April 2008


Scottish author Shari Low's new book My Best Friend's Life is about two friends who swap lives. Low, a former nightclub manager, toilet roll salesperson and now a columnist with the Daily Record, also has two sons.

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  1. 1. What inspired your latest novel, My Best Friend's Life?

    Just wandering thoughts . . . One evening I had dinner with my group of girlfriends and we were laughing about how some of us have nothing in common at all: different opinions, different personality traits, different lives, yet we are all incredibly close and have the best time together. At the same time, I'm always intensely curious about other peoples' lives and what it would be like to be in their shoes (in my next life I want to be Julia Roberts for at least one day a week!). So I guess both trains of thought collided when I was thinking through storylines for my next book and I realised a friendship/life swap concept would be a really fun premise to work with.

  2. 2. Were you always going to have Roxy working in a brothel?

    It was the first thing that came to mind as I wanted the two roles to be as dramatically diverse as possible while reflecting Ginny and Roxy's characters - Ginny was perfect in the calm predictability of the library, while the high-class brothel frequented by celebrities was exactly the kind of place that the wild, rebellious, shallow Roxy would love.

  3. 3. Whose life would you most like to swap with?

    Cliched as it sounds, I'm quite happy with the life I've got - I've been married to an amazing man for 15 years, I've got two fantastic little boys and a job I love . . . but I do share Roxy's shallow gene so I wouldn't mind being Vicky Beckham when I travel (private jets), Catherine Zeta Jones when I shop (unlimited funds, always looks great) and if Angelina Jolie would like to swap places one night a week I don't think I (or my husband!) would complain. Brace yourself, Brad!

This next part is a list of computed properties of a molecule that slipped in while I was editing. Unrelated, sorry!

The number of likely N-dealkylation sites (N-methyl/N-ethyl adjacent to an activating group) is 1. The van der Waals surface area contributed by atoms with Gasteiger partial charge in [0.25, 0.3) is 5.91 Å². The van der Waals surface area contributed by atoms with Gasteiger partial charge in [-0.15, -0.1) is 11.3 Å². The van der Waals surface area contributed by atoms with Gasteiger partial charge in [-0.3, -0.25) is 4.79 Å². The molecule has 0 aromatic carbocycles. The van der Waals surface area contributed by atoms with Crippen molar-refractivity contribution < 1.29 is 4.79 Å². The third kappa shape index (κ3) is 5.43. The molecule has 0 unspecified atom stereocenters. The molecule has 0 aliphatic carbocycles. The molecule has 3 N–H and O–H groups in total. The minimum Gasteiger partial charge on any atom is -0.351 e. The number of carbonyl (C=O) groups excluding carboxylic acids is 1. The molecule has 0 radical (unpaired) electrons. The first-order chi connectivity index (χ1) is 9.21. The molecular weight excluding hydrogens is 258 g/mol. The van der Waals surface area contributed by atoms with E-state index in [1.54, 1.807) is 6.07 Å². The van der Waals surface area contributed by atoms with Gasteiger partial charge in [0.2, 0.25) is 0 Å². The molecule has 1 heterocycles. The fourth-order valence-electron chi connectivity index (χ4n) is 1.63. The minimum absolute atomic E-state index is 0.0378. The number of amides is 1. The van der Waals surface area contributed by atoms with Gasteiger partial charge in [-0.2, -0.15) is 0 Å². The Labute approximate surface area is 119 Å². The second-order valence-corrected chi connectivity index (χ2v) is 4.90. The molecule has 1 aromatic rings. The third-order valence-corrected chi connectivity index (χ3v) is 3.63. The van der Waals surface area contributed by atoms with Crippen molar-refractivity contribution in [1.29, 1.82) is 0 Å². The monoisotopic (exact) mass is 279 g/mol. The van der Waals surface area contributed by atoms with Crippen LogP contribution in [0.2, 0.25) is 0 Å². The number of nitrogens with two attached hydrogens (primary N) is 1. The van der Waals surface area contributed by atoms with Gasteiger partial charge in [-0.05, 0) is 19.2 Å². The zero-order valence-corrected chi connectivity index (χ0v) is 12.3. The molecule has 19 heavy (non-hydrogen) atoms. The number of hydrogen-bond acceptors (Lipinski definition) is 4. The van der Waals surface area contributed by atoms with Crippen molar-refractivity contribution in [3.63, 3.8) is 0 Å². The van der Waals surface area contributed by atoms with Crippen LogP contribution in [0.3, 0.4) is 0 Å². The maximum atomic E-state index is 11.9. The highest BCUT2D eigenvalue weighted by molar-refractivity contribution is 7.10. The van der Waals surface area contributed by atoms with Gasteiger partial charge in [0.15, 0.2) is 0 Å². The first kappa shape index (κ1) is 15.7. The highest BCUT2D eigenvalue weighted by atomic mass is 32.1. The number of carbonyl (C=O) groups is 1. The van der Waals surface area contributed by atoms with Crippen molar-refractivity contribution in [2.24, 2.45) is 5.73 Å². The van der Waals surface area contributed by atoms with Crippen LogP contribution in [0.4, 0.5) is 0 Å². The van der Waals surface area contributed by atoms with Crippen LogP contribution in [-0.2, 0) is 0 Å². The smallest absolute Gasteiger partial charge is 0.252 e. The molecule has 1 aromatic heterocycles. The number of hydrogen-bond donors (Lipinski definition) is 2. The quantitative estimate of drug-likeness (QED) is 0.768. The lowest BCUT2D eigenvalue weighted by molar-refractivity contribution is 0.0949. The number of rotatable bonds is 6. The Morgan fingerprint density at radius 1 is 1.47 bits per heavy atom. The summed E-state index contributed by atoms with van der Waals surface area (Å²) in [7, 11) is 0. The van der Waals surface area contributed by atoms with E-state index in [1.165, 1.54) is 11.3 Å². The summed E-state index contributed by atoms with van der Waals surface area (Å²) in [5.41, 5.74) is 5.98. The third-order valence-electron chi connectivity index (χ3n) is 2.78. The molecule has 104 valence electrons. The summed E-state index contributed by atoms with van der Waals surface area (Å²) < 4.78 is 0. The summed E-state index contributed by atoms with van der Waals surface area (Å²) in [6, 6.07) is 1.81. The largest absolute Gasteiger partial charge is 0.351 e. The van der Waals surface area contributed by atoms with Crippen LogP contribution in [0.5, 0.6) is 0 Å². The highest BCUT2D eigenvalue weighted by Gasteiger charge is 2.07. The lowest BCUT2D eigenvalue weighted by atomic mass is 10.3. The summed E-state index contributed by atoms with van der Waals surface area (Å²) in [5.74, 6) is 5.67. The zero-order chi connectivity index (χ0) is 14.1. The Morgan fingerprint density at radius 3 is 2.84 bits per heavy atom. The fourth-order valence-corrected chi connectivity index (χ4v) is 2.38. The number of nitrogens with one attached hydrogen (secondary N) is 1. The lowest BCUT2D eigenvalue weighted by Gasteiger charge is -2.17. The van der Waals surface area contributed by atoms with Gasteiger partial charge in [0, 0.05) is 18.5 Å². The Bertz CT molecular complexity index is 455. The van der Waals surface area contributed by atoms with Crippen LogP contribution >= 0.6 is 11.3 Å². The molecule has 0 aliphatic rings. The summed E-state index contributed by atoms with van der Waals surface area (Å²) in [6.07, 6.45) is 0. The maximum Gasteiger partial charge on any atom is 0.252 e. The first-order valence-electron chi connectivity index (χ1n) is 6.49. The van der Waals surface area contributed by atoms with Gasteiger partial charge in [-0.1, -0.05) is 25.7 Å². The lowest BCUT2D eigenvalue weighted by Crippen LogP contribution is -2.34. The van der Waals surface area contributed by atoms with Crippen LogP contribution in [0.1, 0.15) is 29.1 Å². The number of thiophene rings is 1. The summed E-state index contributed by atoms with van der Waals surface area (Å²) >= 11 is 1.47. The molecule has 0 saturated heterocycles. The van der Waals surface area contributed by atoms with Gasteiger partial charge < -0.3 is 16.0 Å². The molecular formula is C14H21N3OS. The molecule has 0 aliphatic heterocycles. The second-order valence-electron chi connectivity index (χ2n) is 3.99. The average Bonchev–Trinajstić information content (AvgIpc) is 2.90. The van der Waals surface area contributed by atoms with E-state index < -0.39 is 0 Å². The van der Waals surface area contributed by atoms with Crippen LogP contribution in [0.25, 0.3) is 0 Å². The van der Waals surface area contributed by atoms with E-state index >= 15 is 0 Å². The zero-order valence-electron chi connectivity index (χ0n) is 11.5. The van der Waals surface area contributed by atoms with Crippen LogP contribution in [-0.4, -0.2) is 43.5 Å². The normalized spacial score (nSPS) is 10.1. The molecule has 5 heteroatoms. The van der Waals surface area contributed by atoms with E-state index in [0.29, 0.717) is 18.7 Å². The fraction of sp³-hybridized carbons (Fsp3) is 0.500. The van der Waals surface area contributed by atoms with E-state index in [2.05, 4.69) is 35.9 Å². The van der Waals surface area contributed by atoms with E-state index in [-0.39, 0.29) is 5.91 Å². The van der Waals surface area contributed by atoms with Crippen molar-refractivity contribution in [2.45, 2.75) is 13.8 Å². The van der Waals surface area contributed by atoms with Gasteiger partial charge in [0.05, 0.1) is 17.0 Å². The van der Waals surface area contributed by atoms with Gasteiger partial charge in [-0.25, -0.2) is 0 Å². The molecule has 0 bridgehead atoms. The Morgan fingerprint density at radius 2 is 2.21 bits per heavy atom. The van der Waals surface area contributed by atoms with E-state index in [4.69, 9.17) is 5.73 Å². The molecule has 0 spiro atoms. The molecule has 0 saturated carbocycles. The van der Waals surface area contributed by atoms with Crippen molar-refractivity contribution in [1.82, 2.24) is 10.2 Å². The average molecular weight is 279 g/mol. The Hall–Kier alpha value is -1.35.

4. 4. In the book you have a pupil report on each of the main characters. What did your school reports say about you?

    I always got good reports on the academic side, but my teachers did struggle with my lack of restraint - the general consensus of opinion was that I talked too much, smoked too much, only cared about friends, boys and partying. Thankfully, I've now changed - the cigarettes are gone.

  5. 5. Do you find it difficult to write about sex?

    Noooooooooo - that's the best bit! Nothing beats an afternoon in your pyjamas, mainlining HobNobs while thinking up outrageously tickly things to do with very bendy gorgeous guys.

  6. 6. In The Motherhood Walk of Fame, Carly heads to Tinseltown. Tell us about your own trip to LA.

    An agency in LA called CAA asked to represent the movie rights to my books and a couple of the studios showed an interest in them. At the same time my husband had been made redundant, I had two small children and we were skint' So obviously, it made perfect sense to pack up and head off to LA for a couple of months. It was absolutely the best time of our lives and I'd like to thank American Express, Visa and Mastercard for making it possible! In the end, the movie deals didn't go ahead but it was great doing the whole roller-blading through Santa Monica thing (two sprained ankles and a minor concussion) and we made some great friends. I'm determined that one day, somehow, someone in the movie business will snap up one of my manuscripts - even if it's the guy who drives the tour bus at Universal Studios and he buys it for $10 and a Shrek watch. When I was writing My Best Friend's Life, I saw Scarlett Johansson as Ginny and Megan Fox (Transformers) as Roxy. Stuart Townsend (Charlize Theron's gorgeous partner) would be brilliant as Mitch, and I have to say Gerard Butler for Sam, because he's from my hometown and I want to meet him to find out if Hollywood success has made him a power-crazy prima donna or if he's still down to earth and lovely (with criteria like that it's become clear why I'd be a rubbish casting agent). Oh, and Judy Dench and Julie Walters would be magnificent as Vera and Vi. Not that I've thought about it too much '!